For patients presenting to the pediatric emergency department, those accompanied by caregivers preferring languages other than English are more likely to be undertriaged, according to a study published online May 16 in Pediatrics.
Christina R. Rojas, M.D., from the Children’s National Hospital in Washington, D.C., and colleagues conducted a retrospective cross-sectional study of patients aged younger than 21 years triaged as Emergency Severity Index level 4 or 5 (nonurgent) to the pediatric emergency department from Jan. 1, 2019, through Jan. 31, 2021. Differences in undertriage, defined by indicators of hospital admission, significant emergency department resource use, or return visits with admission, were examined based on caregiver language preference.
The researchers found that 19.8 percent of the 114,266 emergency department visits included in the study represented patients with caregivers preferring languages other than English. Compared with those with caregivers preferring English, these children were more likely to experience undertriage (3.7 percent [English] versus 4.6 percent [Spanish] versus 5.9 percent [other languages]; odds ratios, 1.3 and 1.6 for Spanish versus English and other languages versus English, respectively). After adjustment for sex, insurance, mode of arrival, and clustering by triage nurse, the differences persisted (adjusted odds ratios, 1.3 and 1.6 for Spanish versus English and other languages versus English, respectively).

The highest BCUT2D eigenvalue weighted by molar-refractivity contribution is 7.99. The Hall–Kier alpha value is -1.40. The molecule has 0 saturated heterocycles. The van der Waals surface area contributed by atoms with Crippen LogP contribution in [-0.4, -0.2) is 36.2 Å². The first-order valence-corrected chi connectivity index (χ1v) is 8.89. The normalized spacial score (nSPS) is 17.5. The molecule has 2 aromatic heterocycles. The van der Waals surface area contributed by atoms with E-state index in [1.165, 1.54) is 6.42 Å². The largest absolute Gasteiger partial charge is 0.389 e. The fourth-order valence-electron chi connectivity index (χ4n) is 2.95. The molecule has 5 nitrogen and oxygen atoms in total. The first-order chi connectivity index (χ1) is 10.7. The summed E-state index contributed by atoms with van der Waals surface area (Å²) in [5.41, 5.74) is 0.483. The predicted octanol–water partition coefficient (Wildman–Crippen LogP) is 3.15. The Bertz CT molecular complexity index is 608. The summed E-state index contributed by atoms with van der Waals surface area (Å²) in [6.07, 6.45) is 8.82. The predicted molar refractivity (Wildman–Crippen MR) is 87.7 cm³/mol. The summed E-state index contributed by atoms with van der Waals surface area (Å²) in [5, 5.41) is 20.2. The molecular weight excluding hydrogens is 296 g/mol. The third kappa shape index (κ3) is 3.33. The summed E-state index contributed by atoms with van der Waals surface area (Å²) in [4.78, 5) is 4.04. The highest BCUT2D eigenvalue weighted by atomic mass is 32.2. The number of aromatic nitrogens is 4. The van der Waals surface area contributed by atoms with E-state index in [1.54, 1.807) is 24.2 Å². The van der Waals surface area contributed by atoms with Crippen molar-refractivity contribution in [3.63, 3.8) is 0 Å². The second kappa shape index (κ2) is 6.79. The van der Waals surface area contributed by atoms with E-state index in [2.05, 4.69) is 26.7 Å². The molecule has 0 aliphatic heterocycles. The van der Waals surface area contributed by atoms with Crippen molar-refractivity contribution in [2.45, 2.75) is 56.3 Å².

“Pediatric patients with caregivers who prefer languages other than English are more likely to be undertriaged in the pediatric emergency department,” the authors write. “These novel results provide important insights into the systemic inequities that exist for this population in health care.”
Christina R. Rojas et al, Undertriage for Children With Caregivers Preferring Languages Other Than English, Pediatrics (2023). DOI: 10.1542/peds.2022-059386
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